Sleeping Giants/Waking Gods

Rating: ⭐⭐⭐
Author: Sylvain Neuvel
Genres: Science-Fiction
Read: Nov. 2017


I read Sleeping Giants and Waking Gods back-to-back and they are quite unlike anything I’ve read before – granted, I don’t read very much sci-fi. I saw these two popping up on my newsfeed throughout the year, but the synopsis sounded so weird I immediately passed over them. But I decided to give them a try when I saw them nominated in the Goodreads Choice Awards.

I can’t remember if the time period in which the books take place is ever stated, but I think it’s pretty safe to assume they occur around modern day. The story starts when young Rose Franklin falls off her bike in the middle of the woods and finds herself in the palm of a giant metal hand at the bottom of a glowing hole. Fast-forward to the future and Rose is now a doctor of physics and is recruited to solve the mystery of the hand she fell into as a child.

It turns out the hand is just one piece of a giant robot that predates technology by ~6000 years. Sleeping Giants raises some really interesting questions about extraterrestrials and how small it makes you feel to think there may be other lifeforms far more advanced than you, that have presumably visited your planet in the past and could theoretically return at any time. Especially when that species in the owner of a 200-foot tall killer robot and could conceivably destroy your entire planet if they so desired. I think humans are pretty proud of our intelligence, so it is a humbling thought to think of what it would be like to suddenly realize that you’re not only not alone in the universe, but that you are not the most intelligent life form in the universe either.

I rated both books 3 stars, but I think I liked Sleeping Giants a bit better. The plot felt like it had a bit more direction, whereas in Waking Gods, I really had no clue wtf was happening or where the story was going.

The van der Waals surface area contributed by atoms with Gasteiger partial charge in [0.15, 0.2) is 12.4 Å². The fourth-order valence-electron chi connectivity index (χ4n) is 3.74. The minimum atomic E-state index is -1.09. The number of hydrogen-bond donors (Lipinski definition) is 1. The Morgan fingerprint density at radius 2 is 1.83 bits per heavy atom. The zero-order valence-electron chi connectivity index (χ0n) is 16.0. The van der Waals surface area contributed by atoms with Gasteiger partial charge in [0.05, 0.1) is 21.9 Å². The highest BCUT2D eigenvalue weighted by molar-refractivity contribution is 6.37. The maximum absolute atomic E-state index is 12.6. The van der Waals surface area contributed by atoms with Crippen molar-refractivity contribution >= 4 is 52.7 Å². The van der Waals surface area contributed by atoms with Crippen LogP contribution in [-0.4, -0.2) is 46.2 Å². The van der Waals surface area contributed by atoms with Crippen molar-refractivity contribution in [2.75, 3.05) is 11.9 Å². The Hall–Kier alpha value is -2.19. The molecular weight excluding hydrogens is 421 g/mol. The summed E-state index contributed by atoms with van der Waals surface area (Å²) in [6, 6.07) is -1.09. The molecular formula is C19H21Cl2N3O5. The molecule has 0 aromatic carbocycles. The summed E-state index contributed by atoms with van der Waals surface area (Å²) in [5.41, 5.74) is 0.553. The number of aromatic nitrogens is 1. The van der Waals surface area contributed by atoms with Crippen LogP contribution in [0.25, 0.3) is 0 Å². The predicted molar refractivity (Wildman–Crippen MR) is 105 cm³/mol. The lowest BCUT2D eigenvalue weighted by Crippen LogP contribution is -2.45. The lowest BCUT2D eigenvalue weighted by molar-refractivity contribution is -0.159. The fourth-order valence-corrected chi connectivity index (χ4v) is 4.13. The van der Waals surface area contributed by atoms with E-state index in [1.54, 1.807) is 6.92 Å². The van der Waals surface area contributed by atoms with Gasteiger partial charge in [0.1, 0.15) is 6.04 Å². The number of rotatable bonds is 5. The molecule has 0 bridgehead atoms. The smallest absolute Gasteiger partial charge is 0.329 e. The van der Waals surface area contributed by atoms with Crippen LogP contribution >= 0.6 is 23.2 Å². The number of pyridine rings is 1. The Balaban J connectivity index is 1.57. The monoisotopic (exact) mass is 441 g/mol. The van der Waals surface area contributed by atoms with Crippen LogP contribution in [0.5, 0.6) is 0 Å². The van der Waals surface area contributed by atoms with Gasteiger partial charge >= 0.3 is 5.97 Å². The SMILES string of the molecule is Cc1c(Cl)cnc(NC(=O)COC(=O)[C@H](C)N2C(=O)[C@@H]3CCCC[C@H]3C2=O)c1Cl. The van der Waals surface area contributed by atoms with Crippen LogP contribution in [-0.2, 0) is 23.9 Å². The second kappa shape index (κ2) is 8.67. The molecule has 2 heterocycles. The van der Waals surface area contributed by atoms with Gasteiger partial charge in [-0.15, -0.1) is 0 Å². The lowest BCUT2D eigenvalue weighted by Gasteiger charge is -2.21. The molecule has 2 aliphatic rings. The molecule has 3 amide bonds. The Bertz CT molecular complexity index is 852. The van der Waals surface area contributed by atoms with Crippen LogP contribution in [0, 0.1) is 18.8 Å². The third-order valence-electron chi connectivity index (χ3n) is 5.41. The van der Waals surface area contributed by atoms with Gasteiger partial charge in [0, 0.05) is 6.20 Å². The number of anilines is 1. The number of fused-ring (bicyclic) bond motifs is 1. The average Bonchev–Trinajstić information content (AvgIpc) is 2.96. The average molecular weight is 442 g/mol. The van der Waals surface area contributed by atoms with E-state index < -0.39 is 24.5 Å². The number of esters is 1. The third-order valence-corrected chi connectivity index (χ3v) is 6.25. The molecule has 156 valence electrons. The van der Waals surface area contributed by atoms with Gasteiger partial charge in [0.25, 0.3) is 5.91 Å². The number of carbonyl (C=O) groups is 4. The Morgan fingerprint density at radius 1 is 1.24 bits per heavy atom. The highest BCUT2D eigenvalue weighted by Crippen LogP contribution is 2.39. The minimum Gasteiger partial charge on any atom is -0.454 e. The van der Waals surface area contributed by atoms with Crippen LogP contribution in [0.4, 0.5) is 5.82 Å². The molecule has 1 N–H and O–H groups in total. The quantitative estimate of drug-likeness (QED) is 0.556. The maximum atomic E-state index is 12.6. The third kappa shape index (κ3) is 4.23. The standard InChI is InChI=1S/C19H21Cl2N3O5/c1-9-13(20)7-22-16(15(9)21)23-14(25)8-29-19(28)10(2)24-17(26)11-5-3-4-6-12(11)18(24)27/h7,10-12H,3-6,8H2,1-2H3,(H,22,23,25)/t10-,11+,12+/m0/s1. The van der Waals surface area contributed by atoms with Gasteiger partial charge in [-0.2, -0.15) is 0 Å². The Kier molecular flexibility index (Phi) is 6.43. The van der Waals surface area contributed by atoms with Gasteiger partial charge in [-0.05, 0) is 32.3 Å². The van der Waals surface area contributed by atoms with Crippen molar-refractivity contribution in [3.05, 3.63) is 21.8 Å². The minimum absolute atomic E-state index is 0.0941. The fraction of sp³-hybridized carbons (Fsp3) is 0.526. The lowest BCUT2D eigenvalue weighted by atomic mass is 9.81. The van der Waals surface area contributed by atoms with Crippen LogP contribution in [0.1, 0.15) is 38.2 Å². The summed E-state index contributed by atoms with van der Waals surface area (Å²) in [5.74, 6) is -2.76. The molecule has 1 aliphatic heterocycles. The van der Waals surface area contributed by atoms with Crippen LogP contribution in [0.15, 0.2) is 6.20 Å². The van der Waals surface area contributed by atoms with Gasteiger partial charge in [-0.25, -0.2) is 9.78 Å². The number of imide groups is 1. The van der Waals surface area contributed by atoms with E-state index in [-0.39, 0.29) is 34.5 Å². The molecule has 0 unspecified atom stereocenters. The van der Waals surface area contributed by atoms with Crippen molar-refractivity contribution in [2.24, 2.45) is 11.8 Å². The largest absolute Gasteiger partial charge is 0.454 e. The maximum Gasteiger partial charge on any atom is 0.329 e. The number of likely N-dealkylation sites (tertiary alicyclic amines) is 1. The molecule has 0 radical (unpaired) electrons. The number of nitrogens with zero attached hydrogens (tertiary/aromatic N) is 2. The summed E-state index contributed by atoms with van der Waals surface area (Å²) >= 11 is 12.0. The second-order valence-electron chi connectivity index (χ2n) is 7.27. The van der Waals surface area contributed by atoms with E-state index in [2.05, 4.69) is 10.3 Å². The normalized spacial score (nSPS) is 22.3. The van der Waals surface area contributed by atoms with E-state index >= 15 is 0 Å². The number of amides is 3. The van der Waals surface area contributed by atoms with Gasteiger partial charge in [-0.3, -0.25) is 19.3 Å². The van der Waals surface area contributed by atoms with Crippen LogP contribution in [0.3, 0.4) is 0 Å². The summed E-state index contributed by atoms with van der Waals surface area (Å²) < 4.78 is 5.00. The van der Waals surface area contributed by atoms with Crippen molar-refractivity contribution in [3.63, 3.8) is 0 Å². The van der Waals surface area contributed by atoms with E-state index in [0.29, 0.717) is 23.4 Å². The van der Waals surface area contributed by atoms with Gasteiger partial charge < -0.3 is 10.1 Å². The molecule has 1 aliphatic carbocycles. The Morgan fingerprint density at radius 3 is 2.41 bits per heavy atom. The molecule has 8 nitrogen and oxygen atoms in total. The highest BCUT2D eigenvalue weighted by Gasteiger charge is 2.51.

I didn’t think I was going to like the format of the series, which is told entirely through a bunch of interviews, news articles, and journal entries known as the Themis Files, but actually the format really worked for me. Most of the interviews are conducted by a nameless agent who has put together a team of scientists and military personnel to scour the globe for all the robot pieces, study them, and learn how they work. I really liked the team, particularly Kara and Vincent, and I liked that the story spent a lot of time on their personal relationships as well.

Waking Gods opens with the appearance of an unknown robot in the middle of central London. The team has learned a little bit about how to pilot Themis (the name of their robot), but still know very little about where she came from. Waking Gods looks at some really interesting moral issues as well and is a fast-paced apocalyptic novel about a robot invasion, but I found it slightly less compelling than Sleeping Giants. They were both quite good, but I’ve reached the point now where I really need some answers! We did get some insight into the aliens motivation towards the end of the book, but I need to know more!! I think that is part of the genius of the series though. In the scenario of a hostile robot invasion, you probably wouldn’t get a lot of answers and the speculation is what makes the story so compelling.